Many of you may know him as a broadcast journalist — he was a correspondent for CNN for a decade covering all kinds of conflicts in Iraq, Afghanistan and North Korea, but I mainly remember him as the host of the current affairs program Real Life in the mid-1990s. He was the first Aboriginal journalist to be on mainstream TV.

I’m not sure his book offers any solutions to Australia’s troubled past, but what it does do is show how we got into this mess. Grant does not point the finger at white people per se, but at the “system built on white privilege”. He shows that it is only by understanding our past — the shared history, the massacres, the unjust treatment of his people — that we can reconcile what has happened and move into the future together as one united people. Grant states that Aboriginals are constantly told to let it go, but he says it’s not quite as easy as that:

… our history is a living thing. It is physical. it is nose and mouths and faces. It is written on our bodies. […] It is there in the mental scars you often cannot see.

It doesn’t help that Grant, having grown up in the margins of society, still feels a stranger in his own country. “When an anthem is played and a flag is raised we are reminded that our country is no longer ours,” he writes.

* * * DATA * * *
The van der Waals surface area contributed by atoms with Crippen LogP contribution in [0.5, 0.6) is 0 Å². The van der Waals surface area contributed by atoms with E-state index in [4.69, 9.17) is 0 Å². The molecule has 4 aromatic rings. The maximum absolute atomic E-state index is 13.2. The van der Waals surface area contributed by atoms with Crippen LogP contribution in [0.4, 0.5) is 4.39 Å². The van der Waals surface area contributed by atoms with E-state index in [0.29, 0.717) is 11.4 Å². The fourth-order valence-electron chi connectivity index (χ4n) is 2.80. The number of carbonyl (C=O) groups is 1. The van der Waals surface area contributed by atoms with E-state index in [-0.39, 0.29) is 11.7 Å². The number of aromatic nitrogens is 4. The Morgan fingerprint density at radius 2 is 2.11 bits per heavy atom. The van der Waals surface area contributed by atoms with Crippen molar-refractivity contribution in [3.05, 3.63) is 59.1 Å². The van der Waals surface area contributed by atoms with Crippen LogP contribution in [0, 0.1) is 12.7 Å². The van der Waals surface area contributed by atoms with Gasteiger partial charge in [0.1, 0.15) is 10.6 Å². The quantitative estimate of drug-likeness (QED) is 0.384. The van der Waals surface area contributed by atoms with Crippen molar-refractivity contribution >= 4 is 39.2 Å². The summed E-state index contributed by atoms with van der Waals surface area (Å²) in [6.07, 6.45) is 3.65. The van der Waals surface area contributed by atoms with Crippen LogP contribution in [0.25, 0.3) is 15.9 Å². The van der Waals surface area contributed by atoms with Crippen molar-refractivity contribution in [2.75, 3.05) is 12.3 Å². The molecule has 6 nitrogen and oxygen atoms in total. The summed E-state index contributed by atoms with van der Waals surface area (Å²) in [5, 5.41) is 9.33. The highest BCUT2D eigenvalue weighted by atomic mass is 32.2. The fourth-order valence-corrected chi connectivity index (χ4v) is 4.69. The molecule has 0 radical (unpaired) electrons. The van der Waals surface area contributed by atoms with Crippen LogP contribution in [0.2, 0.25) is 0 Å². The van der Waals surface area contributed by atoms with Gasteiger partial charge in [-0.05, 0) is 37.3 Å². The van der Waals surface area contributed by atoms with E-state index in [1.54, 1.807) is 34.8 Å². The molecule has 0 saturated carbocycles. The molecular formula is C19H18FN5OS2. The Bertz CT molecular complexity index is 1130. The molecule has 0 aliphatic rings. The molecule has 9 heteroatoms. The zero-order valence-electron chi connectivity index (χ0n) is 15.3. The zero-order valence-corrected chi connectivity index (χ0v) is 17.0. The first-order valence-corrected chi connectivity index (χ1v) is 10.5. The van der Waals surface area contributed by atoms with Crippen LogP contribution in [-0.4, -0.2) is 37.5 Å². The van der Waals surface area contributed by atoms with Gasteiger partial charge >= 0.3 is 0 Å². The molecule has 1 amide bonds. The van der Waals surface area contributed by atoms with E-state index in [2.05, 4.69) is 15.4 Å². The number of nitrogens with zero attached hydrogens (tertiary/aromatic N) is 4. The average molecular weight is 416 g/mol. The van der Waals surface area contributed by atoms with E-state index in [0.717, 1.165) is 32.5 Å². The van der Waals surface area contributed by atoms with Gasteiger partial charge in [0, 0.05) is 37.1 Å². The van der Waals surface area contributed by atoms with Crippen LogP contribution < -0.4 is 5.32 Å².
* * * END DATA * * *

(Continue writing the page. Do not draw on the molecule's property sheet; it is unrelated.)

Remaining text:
Sadness and shame

I came away from this book feeling an overwhelming sense of sadness — and shame. It’s the exact same reaction I had when I read Kim Scott’s confronting novel Benang: Straight from the Heart, about a man who realises he is “the product of a long and considered process” to create a white man from a long line of people with Aboriginal blood.

Talking to My Country is eye-opening and informative. It’s fuelled by anger and shame. I read it feeling my heart breaking with every turn of the page. It’s exactly the kind of book that every Australian should read, but it has wider appeal in showing what happens to people when they are treated differently because of the colour of their skin. In the current political climate, its message seems more important than ever.

This is my 46th book for #ReadingAustralia2016.